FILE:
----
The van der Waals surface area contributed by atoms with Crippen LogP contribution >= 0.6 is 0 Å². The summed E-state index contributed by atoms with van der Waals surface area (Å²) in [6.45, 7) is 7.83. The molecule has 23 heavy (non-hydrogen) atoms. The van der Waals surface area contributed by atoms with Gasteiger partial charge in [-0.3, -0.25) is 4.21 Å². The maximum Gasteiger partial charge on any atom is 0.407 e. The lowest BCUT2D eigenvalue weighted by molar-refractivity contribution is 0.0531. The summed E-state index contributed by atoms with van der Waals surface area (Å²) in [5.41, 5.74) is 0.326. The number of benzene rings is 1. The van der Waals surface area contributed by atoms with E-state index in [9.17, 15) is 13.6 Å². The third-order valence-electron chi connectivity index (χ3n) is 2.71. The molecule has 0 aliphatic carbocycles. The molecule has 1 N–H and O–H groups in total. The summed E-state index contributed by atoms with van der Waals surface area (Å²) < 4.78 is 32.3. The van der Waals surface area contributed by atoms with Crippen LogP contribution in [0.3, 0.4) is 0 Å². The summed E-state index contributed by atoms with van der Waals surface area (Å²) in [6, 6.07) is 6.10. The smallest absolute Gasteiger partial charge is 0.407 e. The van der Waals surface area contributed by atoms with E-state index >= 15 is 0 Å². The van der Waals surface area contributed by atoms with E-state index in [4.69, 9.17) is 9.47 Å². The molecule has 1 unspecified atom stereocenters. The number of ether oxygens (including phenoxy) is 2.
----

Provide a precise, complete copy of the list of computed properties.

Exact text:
The van der Waals surface area contributed by atoms with Crippen LogP contribution >= 0.6 is 0 Å². The summed E-state index contributed by atoms with van der Waals surface area (Å²) in [6.45, 7) is 7.83. The molecule has 23 heavy (non-hydrogen) atoms. The van der Waals surface area contributed by atoms with Gasteiger partial charge in [-0.3, -0.25) is 4.21 Å². The maximum Gasteiger partial charge on any atom is 0.407 e. The lowest BCUT2D eigenvalue weighted by molar-refractivity contribution is 0.0531. The summed E-state index contributed by atoms with van der Waals surface area (Å²) in [5.41, 5.74) is 0.326. The number of benzene rings is 1. The van der Waals surface area contributed by atoms with E-state index in [9.17, 15) is 13.6 Å². The third-order valence-electron chi connectivity index (χ3n) is 2.71. The molecule has 0 aliphatic carbocycles. The molecule has 1 N–H and O–H groups in total. The summed E-state index contributed by atoms with van der Waals surface area (Å²) < 4.78 is 32.3. The van der Waals surface area contributed by atoms with Crippen LogP contribution in [0.3, 0.4) is 0 Å². The summed E-state index contributed by atoms with van der Waals surface area (Å²) in [6, 6.07) is 6.10. The smallest absolute Gasteiger partial charge is 0.407 e. The van der Waals surface area contributed by atoms with E-state index >= 15 is 0 Å². The van der Waals surface area contributed by atoms with E-state index in [4.69, 9.17) is 9.47 Å². The molecule has 1 unspecified atom stereocenters. The number of ether oxygens (including phenoxy) is 2.